- #1

Boorglar

- 210

- 10

Now, my question is, wouldn't it make more sense to say B is the analog to E? Because E and B are more fundamental in the sense that they are the fields you can actually measure by placing a charge in an electric field or a current in a magnetic field and measure the resulting force independently of the medium. With the Lorentz force law: [itex]\vec{F} = q\left(\vec{E} + \vec{v} \times \vec{B}\right)[/itex].

On the other hand, D and H occur from Gauss's law and Ampere's law respectively, and are indirect results of charge distributions and current distributions, and cannot be "measured" directly. The surface integral of D over a closed surface is the total enclosed charge in the surface, and the line integral of H around a closed loop is the total current crossing the loop. So D and H are both related to charge density and current density.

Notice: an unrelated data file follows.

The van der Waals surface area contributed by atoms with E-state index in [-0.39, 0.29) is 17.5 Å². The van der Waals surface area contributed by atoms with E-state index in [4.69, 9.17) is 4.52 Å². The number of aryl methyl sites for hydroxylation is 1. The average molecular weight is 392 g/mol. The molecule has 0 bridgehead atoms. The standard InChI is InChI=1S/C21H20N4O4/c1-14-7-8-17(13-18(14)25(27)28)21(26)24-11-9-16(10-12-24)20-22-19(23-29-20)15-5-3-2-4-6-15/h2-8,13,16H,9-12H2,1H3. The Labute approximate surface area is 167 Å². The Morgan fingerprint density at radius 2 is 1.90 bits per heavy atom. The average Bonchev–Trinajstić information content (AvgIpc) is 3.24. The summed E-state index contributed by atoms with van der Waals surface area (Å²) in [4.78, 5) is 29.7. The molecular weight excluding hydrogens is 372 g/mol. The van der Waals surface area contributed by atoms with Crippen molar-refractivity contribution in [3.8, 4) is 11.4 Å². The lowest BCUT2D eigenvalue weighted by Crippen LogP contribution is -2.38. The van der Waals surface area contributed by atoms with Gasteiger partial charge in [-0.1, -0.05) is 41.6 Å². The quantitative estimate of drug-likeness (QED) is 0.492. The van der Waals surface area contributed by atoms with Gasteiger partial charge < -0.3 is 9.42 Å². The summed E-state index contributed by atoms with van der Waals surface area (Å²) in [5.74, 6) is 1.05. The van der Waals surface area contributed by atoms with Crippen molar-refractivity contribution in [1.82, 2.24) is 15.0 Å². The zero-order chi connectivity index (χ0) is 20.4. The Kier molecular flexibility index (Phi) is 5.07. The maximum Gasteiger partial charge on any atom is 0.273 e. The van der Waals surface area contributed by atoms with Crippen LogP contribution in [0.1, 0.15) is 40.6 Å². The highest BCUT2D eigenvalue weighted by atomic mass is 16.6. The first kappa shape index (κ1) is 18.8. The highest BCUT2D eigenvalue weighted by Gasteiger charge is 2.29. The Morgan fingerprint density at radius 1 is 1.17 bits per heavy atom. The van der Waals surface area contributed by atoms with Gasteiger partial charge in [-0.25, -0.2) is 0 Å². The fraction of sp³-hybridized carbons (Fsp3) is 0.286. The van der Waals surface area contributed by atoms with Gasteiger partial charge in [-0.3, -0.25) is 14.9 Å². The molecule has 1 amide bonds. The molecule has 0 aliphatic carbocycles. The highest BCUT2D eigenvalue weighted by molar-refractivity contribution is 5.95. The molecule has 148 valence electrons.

In fact, I think B should have been called the magnetic field, and H the magnetic flux density.

Are there any arguments for choosing to call H the magnetic field and B the magnetic flux density?